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Secret Iraq war files offer grim new details

Julian Assange, the founder of, speaks with The Washington Post's Rocci Fisch and answers reader questions on just released secret Afghan war documents published by the web site.

The numbers correspond roughly to figures released by the Pentagon this year in response to a Freedom of Information Act request submitted by the Associated Press. Iraq Body Count, a London-based organization that has tracked civilian casualties, said it had identified 15,000 previously unrecorded deaths in the newly released files.

Beyond the broad outlines of the casualty counts, the records offer glimpses of the circumstances in often-heartbreaking detail.

The logs document the killing of as many as 681 civilians at checkpoints - "escalation of force incidents" in the military parlance - where troops fearing suicide bombers opened fire on often-confused drivers who did not know how to act when approaching soldiers, especially at night.

The Guardian reported that in September 2005, near Musayyib, south of Baghdad, two U.S. soldiers opened fire on a car when it continued to approach them after the driver ignored flashing lights and warning shots. A man and his wife were killed, and their 9- and 6-year-old children were wounded.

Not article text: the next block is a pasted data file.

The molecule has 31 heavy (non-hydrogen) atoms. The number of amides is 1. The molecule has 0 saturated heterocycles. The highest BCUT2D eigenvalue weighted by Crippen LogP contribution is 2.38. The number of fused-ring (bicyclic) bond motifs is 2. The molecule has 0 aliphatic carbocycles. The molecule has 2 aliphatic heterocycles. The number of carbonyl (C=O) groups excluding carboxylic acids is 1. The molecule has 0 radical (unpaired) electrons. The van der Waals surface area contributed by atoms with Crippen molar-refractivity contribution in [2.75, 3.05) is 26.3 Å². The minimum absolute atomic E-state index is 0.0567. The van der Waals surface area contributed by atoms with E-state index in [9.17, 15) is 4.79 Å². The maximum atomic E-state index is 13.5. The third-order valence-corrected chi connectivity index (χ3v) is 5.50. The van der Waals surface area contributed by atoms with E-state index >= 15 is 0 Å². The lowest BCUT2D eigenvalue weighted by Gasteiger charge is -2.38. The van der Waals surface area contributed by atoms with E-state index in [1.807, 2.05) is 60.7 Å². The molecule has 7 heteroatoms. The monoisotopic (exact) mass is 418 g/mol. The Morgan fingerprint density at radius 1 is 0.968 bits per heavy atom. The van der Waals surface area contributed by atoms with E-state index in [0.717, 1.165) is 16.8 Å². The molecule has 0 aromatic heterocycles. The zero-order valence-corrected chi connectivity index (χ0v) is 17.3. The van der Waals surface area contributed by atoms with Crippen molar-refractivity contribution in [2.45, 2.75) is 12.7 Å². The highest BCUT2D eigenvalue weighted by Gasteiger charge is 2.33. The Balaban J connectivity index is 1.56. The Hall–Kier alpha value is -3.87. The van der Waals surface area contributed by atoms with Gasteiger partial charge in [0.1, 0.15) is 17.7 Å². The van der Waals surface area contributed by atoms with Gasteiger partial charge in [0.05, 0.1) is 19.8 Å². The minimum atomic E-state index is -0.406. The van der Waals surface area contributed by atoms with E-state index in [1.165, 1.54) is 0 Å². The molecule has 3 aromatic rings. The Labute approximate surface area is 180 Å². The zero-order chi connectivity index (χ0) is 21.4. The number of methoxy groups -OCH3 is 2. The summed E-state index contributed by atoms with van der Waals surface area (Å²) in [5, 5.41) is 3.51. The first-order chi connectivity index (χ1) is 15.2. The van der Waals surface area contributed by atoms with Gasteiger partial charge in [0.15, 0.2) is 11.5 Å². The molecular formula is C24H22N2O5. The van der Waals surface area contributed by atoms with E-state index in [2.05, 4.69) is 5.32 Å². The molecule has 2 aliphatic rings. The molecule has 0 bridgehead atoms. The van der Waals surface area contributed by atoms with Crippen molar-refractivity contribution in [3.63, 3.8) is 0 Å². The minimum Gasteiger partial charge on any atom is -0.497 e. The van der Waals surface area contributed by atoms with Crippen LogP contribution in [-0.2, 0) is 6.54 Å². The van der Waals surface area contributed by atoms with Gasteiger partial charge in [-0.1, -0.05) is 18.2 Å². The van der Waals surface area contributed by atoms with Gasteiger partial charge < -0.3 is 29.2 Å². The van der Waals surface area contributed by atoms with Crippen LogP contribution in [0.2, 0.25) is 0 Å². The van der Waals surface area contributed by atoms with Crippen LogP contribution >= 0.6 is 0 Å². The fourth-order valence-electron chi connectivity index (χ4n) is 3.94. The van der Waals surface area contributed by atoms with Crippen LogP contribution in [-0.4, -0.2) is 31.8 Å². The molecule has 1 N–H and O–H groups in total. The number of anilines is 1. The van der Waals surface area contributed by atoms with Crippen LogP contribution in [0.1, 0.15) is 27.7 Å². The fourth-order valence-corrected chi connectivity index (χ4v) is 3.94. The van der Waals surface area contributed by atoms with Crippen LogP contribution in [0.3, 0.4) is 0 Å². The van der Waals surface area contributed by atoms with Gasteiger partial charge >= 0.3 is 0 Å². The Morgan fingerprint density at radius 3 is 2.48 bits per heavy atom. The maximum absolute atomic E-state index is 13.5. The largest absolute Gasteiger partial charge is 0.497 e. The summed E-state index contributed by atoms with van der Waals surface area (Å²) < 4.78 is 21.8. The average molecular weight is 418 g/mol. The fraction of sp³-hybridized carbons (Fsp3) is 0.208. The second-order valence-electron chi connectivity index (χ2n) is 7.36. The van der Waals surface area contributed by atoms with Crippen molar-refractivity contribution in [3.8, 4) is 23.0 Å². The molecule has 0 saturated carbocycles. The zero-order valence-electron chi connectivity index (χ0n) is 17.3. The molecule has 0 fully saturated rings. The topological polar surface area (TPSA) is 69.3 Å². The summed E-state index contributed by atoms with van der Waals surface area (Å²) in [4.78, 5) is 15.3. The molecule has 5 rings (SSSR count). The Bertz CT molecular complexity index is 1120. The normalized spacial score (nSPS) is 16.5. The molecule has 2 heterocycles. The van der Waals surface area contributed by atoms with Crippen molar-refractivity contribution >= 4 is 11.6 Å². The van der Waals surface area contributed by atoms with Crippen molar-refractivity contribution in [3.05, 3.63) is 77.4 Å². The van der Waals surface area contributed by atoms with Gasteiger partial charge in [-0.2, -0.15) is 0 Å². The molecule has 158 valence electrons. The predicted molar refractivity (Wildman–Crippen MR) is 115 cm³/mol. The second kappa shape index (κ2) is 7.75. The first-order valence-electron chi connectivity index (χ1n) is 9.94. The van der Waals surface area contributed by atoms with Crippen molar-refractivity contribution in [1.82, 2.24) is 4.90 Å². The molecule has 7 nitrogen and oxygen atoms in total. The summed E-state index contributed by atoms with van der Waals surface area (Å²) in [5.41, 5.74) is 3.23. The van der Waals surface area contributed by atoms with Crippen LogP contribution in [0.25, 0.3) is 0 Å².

A month later, again at night, two children were killed in Baghdad when a female driver continued to approach a checkpoint after a single warning shot was fired.

The files also record the bloody toll of soldiers and civilians killed by insurgents' increasingly sophisticated use of roadside bombs: 31,780 deaths were attributed to improvised explosive devices.

The logs record numerous and often horrifying instances of torture and abuse by Iraqi military and police forces, many of which U.S. troops chose to ignore because of orders to refer such matters to senior Iraqi officers, according to the Guardian's reading of the documents.

In one case, in August 2009, a U.S. military doctor found "bruises and burns as well as visible injuries to the head, arm, torso, legs and neck" on the body of a man that police said killed himself.

In another case, in the northern Iraqi city of Mosul, coalition forces reported that three Iraqi officers poured acid on the hands of a man and cut off some of his fingers. Two years after the event no arrests had been made, according to one of the documents.

The logs do record attempts by U.S. and coalition forces to stop the abuse by conducting spot-checks on Iraqi facilities where they found prisoners "covered in injuries," the Guardian reported.

But U.S. soldiers often could do little more than demand that the torture stop. An order, issued in June 2004, instructed troops to make an initial report but not to investigate breaches of the laws of war "unless directed by HQ," according to documents cited by al-Jazeera and the Guardian.

The records do not represent the first time that abuses by Iraqi authorities have been disclosed. In November 2005, U.S. troops discovered a Ministry of Interior-run prison in which more than 150 Sunni inmates were being held without charges. The prisoners were emaciated and several lifted up their shirts to show bloody whip marks where they had been beaten, according to U.S. officials who took photographs of the facility. News of the facility was leaked to U.S. and Iraqi newspapers, and U.S. commanders confronted then- Prime Minister Ibrahim al-Jafari about the facility. No punitive action was taken.

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